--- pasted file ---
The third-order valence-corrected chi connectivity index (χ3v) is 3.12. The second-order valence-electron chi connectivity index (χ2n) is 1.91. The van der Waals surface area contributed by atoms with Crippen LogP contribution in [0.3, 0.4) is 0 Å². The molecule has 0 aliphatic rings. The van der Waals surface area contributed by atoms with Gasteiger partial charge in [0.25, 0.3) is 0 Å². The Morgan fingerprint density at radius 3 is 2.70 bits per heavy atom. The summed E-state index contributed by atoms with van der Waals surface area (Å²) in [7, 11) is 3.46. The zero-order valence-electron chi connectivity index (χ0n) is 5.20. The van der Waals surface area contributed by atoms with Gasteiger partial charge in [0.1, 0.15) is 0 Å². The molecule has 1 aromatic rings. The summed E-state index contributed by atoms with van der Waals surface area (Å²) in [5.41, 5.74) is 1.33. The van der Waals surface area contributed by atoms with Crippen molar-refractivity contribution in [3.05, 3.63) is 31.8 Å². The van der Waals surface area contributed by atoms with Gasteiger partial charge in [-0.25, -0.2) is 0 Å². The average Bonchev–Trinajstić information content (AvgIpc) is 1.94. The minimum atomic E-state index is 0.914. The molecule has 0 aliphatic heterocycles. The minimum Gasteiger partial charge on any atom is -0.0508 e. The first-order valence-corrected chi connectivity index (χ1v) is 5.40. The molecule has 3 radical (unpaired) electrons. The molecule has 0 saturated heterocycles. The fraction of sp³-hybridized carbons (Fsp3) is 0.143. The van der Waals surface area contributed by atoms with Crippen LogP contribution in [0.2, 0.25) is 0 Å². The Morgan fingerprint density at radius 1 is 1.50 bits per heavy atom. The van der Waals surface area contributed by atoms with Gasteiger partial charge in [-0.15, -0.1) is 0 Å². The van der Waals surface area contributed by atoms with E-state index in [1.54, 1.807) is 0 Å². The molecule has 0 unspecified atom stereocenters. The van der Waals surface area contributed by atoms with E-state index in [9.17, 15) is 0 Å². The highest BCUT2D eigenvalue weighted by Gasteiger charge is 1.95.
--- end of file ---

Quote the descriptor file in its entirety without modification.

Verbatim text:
The third-order valence-corrected chi connectivity index (χ3v) is 3.12. The second-order valence-electron chi connectivity index (χ2n) is 1.91. The van der Waals surface area contributed by atoms with Crippen LogP contribution in [0.3, 0.4) is 0 Å². The molecule has 0 aliphatic rings. The van der Waals surface area contributed by atoms with Gasteiger partial charge in [0.25, 0.3) is 0 Å². The Morgan fingerprint density at radius 3 is 2.70 bits per heavy atom. The summed E-state index contributed by atoms with van der Waals surface area (Å²) in [7, 11) is 3.46. The zero-order valence-electron chi connectivity index (χ0n) is 5.20. The van der Waals surface area contributed by atoms with Gasteiger partial charge in [0.1, 0.15) is 0 Å². The molecule has 1 aromatic rings. The summed E-state index contributed by atoms with van der Waals surface area (Å²) in [5.41, 5.74) is 1.33. The van der Waals surface area contributed by atoms with Crippen molar-refractivity contribution in [3.05, 3.63) is 31.8 Å². The van der Waals surface area contributed by atoms with Gasteiger partial charge in [-0.25, -0.2) is 0 Å². The average Bonchev–Trinajstić information content (AvgIpc) is 1.94. The minimum atomic E-state index is 0.914. The molecule has 0 aliphatic heterocycles. The minimum Gasteiger partial charge on any atom is -0.0508 e. The first-order valence-corrected chi connectivity index (χ1v) is 5.40. The molecule has 3 radical (unpaired) electrons. The molecule has 0 saturated heterocycles. The fraction of sp³-hybridized carbons (Fsp3) is 0.143. The van der Waals surface area contributed by atoms with Crippen LogP contribution in [0.2, 0.25) is 0 Å². The Morgan fingerprint density at radius 1 is 1.50 bits per heavy atom. The van der Waals surface area contributed by atoms with Gasteiger partial charge in [-0.15, -0.1) is 0 Å². The van der Waals surface area contributed by atoms with E-state index in [1.54, 1.807) is 0 Å². The molecule has 0 unspecified atom stereocenters. The van der Waals surface area contributed by atoms with E-state index in [9.17, 15) is 0 Å². The highest BCUT2D eigenvalue weighted by Gasteiger charge is 1.95.